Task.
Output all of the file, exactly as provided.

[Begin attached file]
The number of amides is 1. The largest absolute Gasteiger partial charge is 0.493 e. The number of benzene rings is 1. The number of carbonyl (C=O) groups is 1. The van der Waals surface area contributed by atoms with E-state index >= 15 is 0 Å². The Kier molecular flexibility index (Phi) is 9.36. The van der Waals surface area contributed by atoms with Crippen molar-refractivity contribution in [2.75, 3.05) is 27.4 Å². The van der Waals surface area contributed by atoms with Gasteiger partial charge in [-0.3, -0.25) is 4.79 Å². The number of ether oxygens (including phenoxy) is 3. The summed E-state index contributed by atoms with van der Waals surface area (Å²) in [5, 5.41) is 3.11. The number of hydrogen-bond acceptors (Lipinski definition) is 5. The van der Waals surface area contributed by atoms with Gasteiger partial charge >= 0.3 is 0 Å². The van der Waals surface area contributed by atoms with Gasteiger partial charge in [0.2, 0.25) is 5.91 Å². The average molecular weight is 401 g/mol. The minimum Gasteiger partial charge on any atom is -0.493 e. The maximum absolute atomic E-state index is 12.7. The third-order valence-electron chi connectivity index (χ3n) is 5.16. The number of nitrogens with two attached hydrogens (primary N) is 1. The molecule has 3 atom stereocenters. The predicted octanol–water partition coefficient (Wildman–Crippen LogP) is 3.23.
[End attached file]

The number of amides is 1. The largest absolute Gasteiger partial charge is 0.493 e. The number of benzene rings is 1. The number of carbonyl (C=O) groups is 1. The van der Waals surface area contributed by atoms with E-state index >= 15 is 0 Å². The Kier molecular flexibility index (Phi) is 9.36. The van der Waals surface area contributed by atoms with Crippen molar-refractivity contribution in [2.75, 3.05) is 27.4 Å². The van der Waals surface area contributed by atoms with Gasteiger partial charge in [-0.3, -0.25) is 4.79 Å². The number of ether oxygens (including phenoxy) is 3. The summed E-state index contributed by atoms with van der Waals surface area (Å²) in [5, 5.41) is 3.11. The number of hydrogen-bond acceptors (Lipinski definition) is 5. The van der Waals surface area contributed by atoms with Gasteiger partial charge >= 0.3 is 0 Å². The van der Waals surface area contributed by atoms with Gasteiger partial charge in [0.2, 0.25) is 5.91 Å². The average molecular weight is 401 g/mol. The minimum Gasteiger partial charge on any atom is -0.493 e. The maximum absolute atomic E-state index is 12.7. The third-order valence-electron chi connectivity index (χ3n) is 5.16. The number of nitrogens with two attached hydrogens (primary N) is 1. The molecule has 3 atom stereocenters. The predicted octanol–water partition coefficient (Wildman–Crippen LogP) is 3.23.